19 November 2007

you can write in my books.

several years ago, billy collins spoke at a local university. his poetry is even more delightful when read by him - i'm a sucker for a dry sense of humor. what can i say?

after he was finished, i made my way towards the front to get in line to have my book signed. he had an assistant beside him, tapping his watch, moving us through speedily. i'm sure there were appointments to be kept and not a second of time could be spared.

when it was my turn, i had no idea what i would say. but suddenly my mouth flew open in true kara form, and out came this:

"mr. collins, i know i'm supposed to tell you how great of a writer i think you are, but all i really want to do is give you a hug, because you completely delight me."

the assistant watch tapper sighed. loud.

mr. collins, pen in had, ready to write in my book - looked up at me, tilted his head to one side, sat back in his chair and laughed. he shrugged as he stood up, hugged me (a genuine hug, to boot) and lightly kissed my hair on my neck.

the assistant sighed again. mr. collins thanked me. i guess i can call him billy now. you know, since we tight and all. ;)

i picked my book up and ran back to will and jeffrey exclaiming, "I MADE OUT WITH THE POET LAUREATE OF THE UNITED STATES!!!!!!!!!"

much laughter ensued.

i thought of that story tonight as i stumbled across one of my favorite billy collins poems. that's the cool thing about collins - ANYONE can find something they relate to in his work. i'd dismissed him at first, for being too assessable. i was wrong. and i have my grrrl christy to thank for that.

but back to the poem at hand. i'm a notorious book writer inner. in fact, i encourage those who borrow my books to do the same. i like to read back through the notes that others leave - it is as if the book takes on a whole new life, a dialogue. something i value immensely. this is also why i dig used books so much, often times i find fun gems in the margin.(don't worry, crystal, i won't mark in your book. i pinky swear.)

so, anyway, enjoy.


Sometimes the notes are ferocious,
skirmishes against the author
raging along the borders of every page
in tiny black script.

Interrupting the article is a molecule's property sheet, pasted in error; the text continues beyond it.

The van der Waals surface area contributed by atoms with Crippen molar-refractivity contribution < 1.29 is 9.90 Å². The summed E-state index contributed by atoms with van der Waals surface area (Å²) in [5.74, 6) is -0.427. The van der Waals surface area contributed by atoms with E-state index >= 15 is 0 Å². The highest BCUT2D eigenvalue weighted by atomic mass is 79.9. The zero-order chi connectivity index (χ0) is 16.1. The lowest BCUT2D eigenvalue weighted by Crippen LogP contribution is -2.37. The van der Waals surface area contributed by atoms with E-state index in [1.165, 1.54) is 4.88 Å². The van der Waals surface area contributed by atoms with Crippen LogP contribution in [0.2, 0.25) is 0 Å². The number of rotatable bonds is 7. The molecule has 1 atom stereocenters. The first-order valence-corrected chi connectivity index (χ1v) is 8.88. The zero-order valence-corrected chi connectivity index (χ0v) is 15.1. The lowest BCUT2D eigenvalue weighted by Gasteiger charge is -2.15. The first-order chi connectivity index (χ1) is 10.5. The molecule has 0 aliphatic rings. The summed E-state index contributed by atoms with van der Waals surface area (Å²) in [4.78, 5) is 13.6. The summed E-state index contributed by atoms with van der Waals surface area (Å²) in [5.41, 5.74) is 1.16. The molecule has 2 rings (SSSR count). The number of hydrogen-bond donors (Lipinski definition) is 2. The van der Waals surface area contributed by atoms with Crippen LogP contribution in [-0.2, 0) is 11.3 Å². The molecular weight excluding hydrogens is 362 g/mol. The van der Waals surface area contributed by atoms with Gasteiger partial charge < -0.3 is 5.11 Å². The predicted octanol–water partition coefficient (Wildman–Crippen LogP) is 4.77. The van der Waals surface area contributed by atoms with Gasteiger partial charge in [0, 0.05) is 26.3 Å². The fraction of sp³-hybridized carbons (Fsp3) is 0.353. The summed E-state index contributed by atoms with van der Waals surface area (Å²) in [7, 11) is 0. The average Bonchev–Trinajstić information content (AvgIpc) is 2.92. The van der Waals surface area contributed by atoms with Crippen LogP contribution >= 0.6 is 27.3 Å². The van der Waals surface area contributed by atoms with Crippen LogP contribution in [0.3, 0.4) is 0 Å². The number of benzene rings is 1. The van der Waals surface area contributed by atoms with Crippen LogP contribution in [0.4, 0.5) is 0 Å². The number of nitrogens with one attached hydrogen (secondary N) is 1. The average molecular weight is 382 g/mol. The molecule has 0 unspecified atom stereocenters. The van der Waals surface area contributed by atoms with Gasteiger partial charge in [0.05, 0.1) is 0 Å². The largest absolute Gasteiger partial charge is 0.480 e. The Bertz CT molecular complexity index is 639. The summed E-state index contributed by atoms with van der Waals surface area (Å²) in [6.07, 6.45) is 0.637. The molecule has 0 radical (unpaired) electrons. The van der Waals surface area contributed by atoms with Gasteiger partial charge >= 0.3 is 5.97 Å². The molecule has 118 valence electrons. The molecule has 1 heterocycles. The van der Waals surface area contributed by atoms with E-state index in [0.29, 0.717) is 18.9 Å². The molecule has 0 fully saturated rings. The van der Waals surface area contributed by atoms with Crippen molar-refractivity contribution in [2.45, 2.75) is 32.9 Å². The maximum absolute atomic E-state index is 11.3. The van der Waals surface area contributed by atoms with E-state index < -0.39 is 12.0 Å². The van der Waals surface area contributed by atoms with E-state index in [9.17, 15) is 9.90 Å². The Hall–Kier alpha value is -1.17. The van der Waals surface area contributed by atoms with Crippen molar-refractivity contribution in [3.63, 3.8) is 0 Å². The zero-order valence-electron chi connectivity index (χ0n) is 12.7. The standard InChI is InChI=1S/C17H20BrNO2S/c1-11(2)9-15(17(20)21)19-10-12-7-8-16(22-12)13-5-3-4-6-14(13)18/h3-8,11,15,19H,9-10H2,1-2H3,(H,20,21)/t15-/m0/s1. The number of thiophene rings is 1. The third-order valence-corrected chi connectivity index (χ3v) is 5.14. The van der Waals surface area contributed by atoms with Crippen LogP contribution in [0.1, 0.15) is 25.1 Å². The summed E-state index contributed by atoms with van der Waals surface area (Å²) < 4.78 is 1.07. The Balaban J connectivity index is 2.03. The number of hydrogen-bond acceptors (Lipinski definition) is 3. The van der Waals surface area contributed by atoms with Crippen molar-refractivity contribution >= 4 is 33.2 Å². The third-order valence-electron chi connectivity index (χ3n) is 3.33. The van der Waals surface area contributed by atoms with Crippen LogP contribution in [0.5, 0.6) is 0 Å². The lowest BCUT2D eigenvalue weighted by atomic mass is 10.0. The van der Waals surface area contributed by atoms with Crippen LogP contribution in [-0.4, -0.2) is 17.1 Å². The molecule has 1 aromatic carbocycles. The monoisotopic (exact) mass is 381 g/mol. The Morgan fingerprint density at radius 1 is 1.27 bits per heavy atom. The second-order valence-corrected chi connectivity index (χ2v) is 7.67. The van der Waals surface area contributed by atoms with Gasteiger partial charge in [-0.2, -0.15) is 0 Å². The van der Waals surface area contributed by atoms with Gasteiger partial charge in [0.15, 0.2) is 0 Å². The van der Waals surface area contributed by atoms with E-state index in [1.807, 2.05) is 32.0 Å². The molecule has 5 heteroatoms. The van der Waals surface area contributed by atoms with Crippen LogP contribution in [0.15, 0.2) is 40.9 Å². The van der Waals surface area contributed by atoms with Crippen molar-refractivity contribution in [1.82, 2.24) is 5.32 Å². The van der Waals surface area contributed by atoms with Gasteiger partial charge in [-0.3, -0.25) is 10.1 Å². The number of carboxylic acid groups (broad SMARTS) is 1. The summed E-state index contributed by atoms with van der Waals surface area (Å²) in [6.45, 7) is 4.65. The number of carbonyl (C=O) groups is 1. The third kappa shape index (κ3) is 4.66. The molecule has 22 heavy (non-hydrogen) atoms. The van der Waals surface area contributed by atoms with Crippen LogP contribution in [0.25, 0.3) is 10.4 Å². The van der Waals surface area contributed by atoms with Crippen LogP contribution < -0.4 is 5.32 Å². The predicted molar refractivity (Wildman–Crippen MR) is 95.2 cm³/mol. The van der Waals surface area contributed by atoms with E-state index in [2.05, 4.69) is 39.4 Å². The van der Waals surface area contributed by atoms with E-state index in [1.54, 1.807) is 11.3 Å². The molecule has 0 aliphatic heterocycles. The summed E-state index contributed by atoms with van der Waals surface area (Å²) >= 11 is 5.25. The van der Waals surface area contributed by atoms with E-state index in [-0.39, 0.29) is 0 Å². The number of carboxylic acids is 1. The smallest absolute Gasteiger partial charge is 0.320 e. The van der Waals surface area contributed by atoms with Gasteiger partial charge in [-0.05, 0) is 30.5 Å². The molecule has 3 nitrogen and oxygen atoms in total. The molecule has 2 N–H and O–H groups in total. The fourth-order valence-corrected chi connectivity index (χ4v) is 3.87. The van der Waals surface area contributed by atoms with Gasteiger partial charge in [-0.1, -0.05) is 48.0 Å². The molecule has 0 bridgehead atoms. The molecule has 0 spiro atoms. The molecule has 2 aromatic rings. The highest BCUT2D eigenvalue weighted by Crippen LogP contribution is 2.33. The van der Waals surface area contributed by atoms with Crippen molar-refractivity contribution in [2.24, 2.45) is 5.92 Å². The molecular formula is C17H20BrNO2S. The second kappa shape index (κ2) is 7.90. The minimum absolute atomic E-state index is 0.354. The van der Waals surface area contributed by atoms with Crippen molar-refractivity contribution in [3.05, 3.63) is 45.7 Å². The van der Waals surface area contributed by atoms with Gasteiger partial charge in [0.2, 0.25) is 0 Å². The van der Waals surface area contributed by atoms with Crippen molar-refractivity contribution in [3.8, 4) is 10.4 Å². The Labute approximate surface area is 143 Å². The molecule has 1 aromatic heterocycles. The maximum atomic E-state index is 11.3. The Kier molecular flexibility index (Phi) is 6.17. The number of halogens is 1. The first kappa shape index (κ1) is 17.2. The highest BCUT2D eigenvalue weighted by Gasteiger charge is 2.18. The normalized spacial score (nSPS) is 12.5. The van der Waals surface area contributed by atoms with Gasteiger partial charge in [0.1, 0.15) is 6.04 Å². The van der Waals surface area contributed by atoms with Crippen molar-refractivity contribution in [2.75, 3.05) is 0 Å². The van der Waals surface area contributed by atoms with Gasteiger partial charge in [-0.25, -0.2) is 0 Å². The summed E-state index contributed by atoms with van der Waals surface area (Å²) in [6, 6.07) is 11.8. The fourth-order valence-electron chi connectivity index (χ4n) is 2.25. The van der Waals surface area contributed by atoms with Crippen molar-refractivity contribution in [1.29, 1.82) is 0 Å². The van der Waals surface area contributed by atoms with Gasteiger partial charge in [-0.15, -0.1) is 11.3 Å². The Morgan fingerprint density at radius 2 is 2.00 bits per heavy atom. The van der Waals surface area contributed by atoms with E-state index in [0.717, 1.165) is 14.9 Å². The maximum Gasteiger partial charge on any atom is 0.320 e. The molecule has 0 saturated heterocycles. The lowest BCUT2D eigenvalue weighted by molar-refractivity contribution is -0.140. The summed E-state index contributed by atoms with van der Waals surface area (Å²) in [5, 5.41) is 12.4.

If I could just get my hands on you,
Kierkegaard, or Conor Cruise O'Brien,
they seem to say,
I would bolt the door and beat some logic into your head.

Other comments are more offhand, dismissive -
"Nonsense." "Please!" "HA!!" -
that kind of thing.
I remember once looking up from my reading,
my thumb as a bookmark,
trying to imagine what the person must look like
why wrote "Don't be a ninny"
alongside a paragraph in The Life of Emily Dickinson.

Students are more modest
needing to leave only their splayed footprints
along the shore of the page.
One scrawls "Metaphor" next to a stanza of Eliot's.
Another notes the presence of "Irony"
fifty times outside the paragraphs of A Modest Proposal.

Or they are fans who cheer from the empty bleachers,
Hands cupped around their mouths.
"Absolutely," they shout
to Duns Scotus and James Baldwin.
"Yes." "Bull's-eye." "My man!"
Check marks, asterisks, and exclamation points
rain down along the sidelines.

And if you have managed to graduate from college
without ever having written "Man vs. Nature"
in a margin, perhaps now
is the time to take one step forward.

We have all seized the white perimeter as our own
and reached for a pen if only to show
we did not just laze in an armchair turning pages;
we pressed a thought into the wayside,
planted an impression along the verge.

Even Irish monks in their cold scriptoria
jotted along the borders of the Gospels
brief asides about the pains of copying,
a bird signing near their window,
or the sunlight that illuminated their page-
anonymous men catching a ride into the future
on a vessel more lasting than themselves.

And you have not read Joshua Reynolds,
they say, until you have read him
enwreathed with Blake's furious scribbling.

Yet the one I think of most often,
the one that dangles from me like a locket,
was written in the copy of Catcher in the Rye
I borrowed from the local library
one slow, hot summer.
I was just beginning high school then,
reading books on a davenport in my parents' living room,
and I cannot tell you
how vastly my loneliness was deepened,
how poignant and amplified the world before me seemed,
when I found on one page

A few greasy looking smears
and next to them, written in soft pencil-
by a beautiful girl, I could tell,
whom I would never meet-
"Pardon the egg salad stains, but I'm in love."

Billy Collins

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